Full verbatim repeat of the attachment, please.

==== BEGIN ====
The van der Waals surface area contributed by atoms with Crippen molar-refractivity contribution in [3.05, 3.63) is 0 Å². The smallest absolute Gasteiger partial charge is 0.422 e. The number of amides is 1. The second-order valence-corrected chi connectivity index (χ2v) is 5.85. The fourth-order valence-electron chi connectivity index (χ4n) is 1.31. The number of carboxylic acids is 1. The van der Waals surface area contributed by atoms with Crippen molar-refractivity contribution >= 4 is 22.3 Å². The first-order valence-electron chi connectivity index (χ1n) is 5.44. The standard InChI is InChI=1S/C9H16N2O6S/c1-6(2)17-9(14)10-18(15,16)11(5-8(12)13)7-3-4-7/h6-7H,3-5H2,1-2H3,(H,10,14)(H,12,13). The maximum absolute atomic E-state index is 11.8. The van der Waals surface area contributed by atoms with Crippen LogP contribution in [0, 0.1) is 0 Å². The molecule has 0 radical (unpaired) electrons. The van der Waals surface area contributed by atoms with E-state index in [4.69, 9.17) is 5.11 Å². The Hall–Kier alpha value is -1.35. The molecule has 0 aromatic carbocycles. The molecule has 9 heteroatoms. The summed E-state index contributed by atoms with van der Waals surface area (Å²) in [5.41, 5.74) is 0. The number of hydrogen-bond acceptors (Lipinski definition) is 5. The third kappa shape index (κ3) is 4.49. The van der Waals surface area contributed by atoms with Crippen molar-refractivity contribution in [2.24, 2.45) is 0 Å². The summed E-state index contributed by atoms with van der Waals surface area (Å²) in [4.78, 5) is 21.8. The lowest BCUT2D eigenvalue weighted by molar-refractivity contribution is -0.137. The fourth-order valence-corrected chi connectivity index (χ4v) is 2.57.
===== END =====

The van der Waals surface area contributed by atoms with Crippen molar-refractivity contribution in [3.05, 3.63) is 0 Å². The smallest absolute Gasteiger partial charge is 0.422 e. The number of amides is 1. The second-order valence-corrected chi connectivity index (χ2v) is 5.85. The fourth-order valence-electron chi connectivity index (χ4n) is 1.31. The number of carboxylic acids is 1. The van der Waals surface area contributed by atoms with Crippen molar-refractivity contribution >= 4 is 22.3 Å². The first-order valence-electron chi connectivity index (χ1n) is 5.44. The standard InChI is InChI=1S/C9H16N2O6S/c1-6(2)17-9(14)10-18(15,16)11(5-8(12)13)7-3-4-7/h6-7H,3-5H2,1-2H3,(H,10,14)(H,12,13). The maximum absolute atomic E-state index is 11.8. The van der Waals surface area contributed by atoms with Crippen LogP contribution in [0, 0.1) is 0 Å². The molecule has 0 radical (unpaired) electrons. The van der Waals surface area contributed by atoms with E-state index in [4.69, 9.17) is 5.11 Å². The Hall–Kier alpha value is -1.35. The molecule has 0 aromatic carbocycles. The molecule has 9 heteroatoms. The summed E-state index contributed by atoms with van der Waals surface area (Å²) in [5.41, 5.74) is 0. The number of hydrogen-bond acceptors (Lipinski definition) is 5. The third kappa shape index (κ3) is 4.49. The van der Waals surface area contributed by atoms with Crippen molar-refractivity contribution in [2.24, 2.45) is 0 Å². The summed E-state index contributed by atoms with van der Waals surface area (Å²) in [4.78, 5) is 21.8. The lowest BCUT2D eigenvalue weighted by molar-refractivity contribution is -0.137. The fourth-order valence-corrected chi connectivity index (χ4v) is 2.57.